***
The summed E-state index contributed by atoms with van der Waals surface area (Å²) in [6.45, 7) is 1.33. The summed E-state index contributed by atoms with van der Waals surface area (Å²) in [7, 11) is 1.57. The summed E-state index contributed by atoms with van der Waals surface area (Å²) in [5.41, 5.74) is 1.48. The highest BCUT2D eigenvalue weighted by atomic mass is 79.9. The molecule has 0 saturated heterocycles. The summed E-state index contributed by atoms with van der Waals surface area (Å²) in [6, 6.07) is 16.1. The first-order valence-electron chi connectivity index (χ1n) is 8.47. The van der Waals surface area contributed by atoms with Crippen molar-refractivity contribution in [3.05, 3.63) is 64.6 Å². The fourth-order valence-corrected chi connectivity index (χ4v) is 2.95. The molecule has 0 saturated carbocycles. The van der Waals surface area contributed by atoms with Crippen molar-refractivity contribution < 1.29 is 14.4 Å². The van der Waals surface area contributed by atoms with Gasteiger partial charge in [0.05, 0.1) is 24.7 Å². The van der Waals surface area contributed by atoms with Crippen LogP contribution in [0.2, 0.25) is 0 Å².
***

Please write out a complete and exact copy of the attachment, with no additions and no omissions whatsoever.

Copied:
The summed E-state index contributed by atoms with van der Waals surface area (Å²) in [6.45, 7) is 1.33. The summed E-state index contributed by atoms with van der Waals surface area (Å²) in [7, 11) is 1.57. The summed E-state index contributed by atoms with van der Waals surface area (Å²) in [5.41, 5.74) is 1.48. The highest BCUT2D eigenvalue weighted by atomic mass is 79.9. The molecule has 0 saturated heterocycles. The summed E-state index contributed by atoms with van der Waals surface area (Å²) in [6, 6.07) is 16.1. The first-order valence-electron chi connectivity index (χ1n) is 8.47. The van der Waals surface area contributed by atoms with Crippen molar-refractivity contribution in [3.05, 3.63) is 64.6 Å². The fourth-order valence-corrected chi connectivity index (χ4v) is 2.95. The molecule has 0 saturated carbocycles. The van der Waals surface area contributed by atoms with Crippen molar-refractivity contribution < 1.29 is 14.4 Å². The van der Waals surface area contributed by atoms with Gasteiger partial charge in [0.05, 0.1) is 24.7 Å². The van der Waals surface area contributed by atoms with Crippen LogP contribution in [0.2, 0.25) is 0 Å².